Public reporting of abuse debated
Pa. is struggling to meet federal standards for disclosure of child-abuse deaths and injury.
Gov. Rendell and Pennsylvania lawmakers were moving yesterday toward legislation that would for the first time require the state to tell the public details about each child-abuse death - but only the bare minimum needed to comply with a federal law.
Lawmakers were in discussions last night about whether to go beyond those disclosure requirements. No agreement was reached, legislative aides said.
The bill must pass before the legislative session ends this year because Rendell has accepted $1 million in federal child-abuse grants and, in return, has promised the changes in state law.
The federal Child Abuse Prevention and Treatment Act requires states that accept grants to disclose "findings and information" about child-abuse deaths and near-deaths.
As currently written, the Pennsylvania measure would require once-a-year disclosures - without names - of unspecified information about children who were killed or severely injured as a result of abuse or neglect.
That policy would stand in stark contrast to the practices of other states, including California and New Jersey, which regularly release detailed information about deaths or near-deaths of children due to abuse or neglect.
In New Jersey, for example, child-welfare officials since 1997 have released the names of children killed by abuse, and have disclosed whether those children were previously known to the child-welfare agency.
In Pennsylvania, that information is secret.
The proposed law, as written, would not change that. Nor would it allow county child-welfare agencies, including Philadelphia's Department of Human Services, to answer questions about specific cases.
"Of course this legislation doesn't go far enough," said Richard Gelles, dean of the School of Social Policy and Practice at the University of Pennsylvania.
"The only appropriate way to go is the way California has gone and Rhode Island has gone and Connecticut has gone, and that is to create an ombudsman with subpoena power who can review deaths independently."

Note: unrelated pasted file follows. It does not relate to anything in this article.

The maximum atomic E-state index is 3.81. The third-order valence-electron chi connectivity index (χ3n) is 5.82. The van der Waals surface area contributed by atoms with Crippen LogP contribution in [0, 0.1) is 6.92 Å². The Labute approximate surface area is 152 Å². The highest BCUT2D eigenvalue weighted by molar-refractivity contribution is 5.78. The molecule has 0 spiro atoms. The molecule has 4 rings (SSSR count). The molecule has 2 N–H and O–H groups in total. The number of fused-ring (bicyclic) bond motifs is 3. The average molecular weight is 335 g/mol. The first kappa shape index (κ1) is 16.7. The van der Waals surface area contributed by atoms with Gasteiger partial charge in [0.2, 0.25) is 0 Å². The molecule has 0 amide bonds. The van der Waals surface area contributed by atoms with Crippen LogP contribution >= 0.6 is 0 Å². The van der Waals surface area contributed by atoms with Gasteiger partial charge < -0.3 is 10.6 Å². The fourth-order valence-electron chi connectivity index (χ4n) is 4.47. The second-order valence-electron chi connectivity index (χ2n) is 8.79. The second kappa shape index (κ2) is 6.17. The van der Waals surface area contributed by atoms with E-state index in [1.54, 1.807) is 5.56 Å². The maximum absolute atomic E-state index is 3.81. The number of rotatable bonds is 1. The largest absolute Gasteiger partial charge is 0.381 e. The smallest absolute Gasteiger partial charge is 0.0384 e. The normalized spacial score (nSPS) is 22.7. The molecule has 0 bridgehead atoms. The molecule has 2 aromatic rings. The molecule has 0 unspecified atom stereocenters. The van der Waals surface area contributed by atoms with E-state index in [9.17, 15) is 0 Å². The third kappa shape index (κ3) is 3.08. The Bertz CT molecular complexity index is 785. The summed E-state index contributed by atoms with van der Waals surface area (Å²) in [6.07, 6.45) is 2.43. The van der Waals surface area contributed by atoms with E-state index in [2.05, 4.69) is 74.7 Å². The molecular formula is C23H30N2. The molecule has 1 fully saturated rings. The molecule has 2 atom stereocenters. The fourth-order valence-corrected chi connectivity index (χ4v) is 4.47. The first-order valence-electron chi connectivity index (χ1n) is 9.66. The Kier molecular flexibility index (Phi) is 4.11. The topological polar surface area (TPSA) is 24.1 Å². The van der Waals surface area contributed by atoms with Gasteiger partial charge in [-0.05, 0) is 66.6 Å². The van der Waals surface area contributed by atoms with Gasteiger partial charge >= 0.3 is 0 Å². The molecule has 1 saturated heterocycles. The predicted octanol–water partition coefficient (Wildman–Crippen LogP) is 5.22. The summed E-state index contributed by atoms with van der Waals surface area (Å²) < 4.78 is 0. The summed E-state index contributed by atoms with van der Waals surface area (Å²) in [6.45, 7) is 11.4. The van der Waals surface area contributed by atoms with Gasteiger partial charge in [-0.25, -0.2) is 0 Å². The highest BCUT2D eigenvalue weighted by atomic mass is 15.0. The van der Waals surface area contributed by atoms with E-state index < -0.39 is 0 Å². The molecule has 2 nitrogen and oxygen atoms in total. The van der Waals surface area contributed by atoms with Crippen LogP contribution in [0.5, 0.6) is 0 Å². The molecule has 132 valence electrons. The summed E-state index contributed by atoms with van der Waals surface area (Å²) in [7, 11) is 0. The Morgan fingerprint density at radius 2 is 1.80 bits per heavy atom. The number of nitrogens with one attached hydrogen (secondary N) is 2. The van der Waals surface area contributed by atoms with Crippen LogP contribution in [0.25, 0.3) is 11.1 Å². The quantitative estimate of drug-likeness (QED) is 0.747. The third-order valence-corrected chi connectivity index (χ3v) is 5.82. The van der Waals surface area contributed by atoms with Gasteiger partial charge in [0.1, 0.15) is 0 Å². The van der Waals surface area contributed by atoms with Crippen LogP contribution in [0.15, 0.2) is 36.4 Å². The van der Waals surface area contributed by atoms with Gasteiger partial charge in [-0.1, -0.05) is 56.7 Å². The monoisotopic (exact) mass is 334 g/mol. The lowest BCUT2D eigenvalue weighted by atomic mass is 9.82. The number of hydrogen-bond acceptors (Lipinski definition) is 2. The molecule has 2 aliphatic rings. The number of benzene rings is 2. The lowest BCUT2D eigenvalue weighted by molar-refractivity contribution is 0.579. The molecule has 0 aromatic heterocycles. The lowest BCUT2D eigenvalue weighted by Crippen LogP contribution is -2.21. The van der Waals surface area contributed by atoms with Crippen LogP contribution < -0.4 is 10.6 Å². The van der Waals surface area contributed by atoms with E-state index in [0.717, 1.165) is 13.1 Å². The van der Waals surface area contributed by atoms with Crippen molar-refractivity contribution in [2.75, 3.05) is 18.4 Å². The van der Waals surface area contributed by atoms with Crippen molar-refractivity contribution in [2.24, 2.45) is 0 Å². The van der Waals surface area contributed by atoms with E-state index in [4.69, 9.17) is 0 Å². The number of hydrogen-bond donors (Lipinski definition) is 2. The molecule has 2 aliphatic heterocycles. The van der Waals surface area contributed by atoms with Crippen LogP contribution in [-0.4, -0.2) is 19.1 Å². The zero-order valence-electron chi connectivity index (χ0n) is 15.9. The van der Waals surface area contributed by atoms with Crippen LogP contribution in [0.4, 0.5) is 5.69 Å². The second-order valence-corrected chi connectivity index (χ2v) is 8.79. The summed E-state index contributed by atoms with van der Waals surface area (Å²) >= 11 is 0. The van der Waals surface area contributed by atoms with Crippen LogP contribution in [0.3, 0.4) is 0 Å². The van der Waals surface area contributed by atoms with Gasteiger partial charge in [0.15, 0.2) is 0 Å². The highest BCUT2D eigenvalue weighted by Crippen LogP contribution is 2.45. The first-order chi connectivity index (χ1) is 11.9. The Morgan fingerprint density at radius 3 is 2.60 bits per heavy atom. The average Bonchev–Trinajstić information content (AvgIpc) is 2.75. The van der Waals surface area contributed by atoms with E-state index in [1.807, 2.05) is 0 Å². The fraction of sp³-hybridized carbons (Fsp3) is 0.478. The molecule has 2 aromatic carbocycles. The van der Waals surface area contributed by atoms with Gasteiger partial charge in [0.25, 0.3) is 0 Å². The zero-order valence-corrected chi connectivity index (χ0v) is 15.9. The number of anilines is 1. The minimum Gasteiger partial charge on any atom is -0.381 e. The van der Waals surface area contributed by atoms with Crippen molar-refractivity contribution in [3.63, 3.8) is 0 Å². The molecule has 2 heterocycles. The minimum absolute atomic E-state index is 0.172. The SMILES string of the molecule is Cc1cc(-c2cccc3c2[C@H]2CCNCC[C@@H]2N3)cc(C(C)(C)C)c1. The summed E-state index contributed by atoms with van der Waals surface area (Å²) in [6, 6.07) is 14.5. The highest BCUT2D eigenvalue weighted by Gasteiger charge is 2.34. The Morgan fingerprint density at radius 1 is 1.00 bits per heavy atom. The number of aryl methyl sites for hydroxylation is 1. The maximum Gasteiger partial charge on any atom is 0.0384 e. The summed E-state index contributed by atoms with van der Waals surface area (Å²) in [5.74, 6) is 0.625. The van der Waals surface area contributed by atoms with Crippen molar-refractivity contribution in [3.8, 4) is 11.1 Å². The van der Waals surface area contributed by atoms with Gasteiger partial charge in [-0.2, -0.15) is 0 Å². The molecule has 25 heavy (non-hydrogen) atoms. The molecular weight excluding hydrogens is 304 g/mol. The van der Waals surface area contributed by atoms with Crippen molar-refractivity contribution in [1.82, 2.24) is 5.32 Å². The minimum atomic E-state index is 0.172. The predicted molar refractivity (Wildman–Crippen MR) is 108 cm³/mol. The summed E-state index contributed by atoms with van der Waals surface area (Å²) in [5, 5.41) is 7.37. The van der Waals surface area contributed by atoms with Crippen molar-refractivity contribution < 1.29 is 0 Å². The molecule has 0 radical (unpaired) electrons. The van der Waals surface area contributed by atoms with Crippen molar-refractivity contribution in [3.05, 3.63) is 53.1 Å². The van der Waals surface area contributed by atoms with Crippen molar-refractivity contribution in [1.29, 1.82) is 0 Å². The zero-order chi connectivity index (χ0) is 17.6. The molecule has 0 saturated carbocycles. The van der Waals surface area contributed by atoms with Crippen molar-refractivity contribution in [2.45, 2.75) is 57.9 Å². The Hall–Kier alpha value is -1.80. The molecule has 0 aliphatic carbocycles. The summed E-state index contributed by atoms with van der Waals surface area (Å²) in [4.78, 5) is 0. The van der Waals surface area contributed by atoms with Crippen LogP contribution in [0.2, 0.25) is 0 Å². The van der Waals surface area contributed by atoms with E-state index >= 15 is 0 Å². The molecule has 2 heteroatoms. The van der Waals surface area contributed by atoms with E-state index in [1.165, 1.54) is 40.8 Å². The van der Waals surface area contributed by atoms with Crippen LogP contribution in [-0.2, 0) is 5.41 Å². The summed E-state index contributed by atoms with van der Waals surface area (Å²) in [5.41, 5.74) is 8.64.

The Inquirer reported on Sunday that from 2003 through 2005, 20 children died of abuse or neglect after they or their families had had contact with DHS. There were 10 such deaths last year alone. The article spotlighted three cases in which signs of danger appeared to have been missed or discounted.
Confidentiality rules make it nearly impossible for the public to learn how DHS is performing, the newspaper found. DHS officials said they support loosening state disclosure rules so they can say more.
In response to written questions from The Inquirer, Rendell administration officials promised they would go further than the proposed law would require. They said they would release information quarterly instead of annually. They did not say what kinds of information they would release.
When he agreed in April to bring Pennsylvania into compliance with federal requirements, the governor announced his support for a pair of bills to change several provisions of Pennsylvania law.
In addition to more disclosure, other significant items are citizen review panels to examine child deaths, and a mandate that hospitals report to child-welfare officials every baby born with illegal drugs in its system.
"You're supposed to release enough information that a reasonable person can determine if the case was handled appropriately," said Wade F. Horn, an assistant secretary at the U.S. Department of Health and Human Services.
"Did they do due-diligence, follow their own procedures and apply reasonable judgement? Enough has to be released to answer those questions," he said.
He said the law does not prohibit states from releasing identifying information, even complete case files.
But under the Rendell-backed disclosure provision, the state would release only certain unspecified details about child deaths and near-deaths once per year, in its annual child-abuse statistical report.
Sen. Stewart J. Greenleaf (R., Montgomery) on Tuesday offered an amendment to the bill that would require quarterly reporting.
"When we are dealing with fatalities and near-fatalities, we should not have to wait for an annual report," Greenleaf said. "The public should know about them."
Another proposal, by Rep. Katie True (R., Lancaster), would go further. It would overhaul the way counties conduct "death reviews" of child-abuse fatalities. It would bring outsiders into these reviews, and would make the reports public, with the names of the children blacked out.
In addition to child-welfare officials, private social workers, educators, police officers, child advocates, mental-health providers, and a local resident would serve on the review committee.
Child advocates say releasing death reviews would be a major step toward accountability for Pennsylvania's child-welfare system.
"There's no downside to a redacted disclosure of the findings of fatality review," said Frank Cervone, who runs a child-advocacy center in Philadelphia. "You can't control human behavior, but you can control things that are in your grasp. That's why they need to open up, and being a closed system is unhealthy."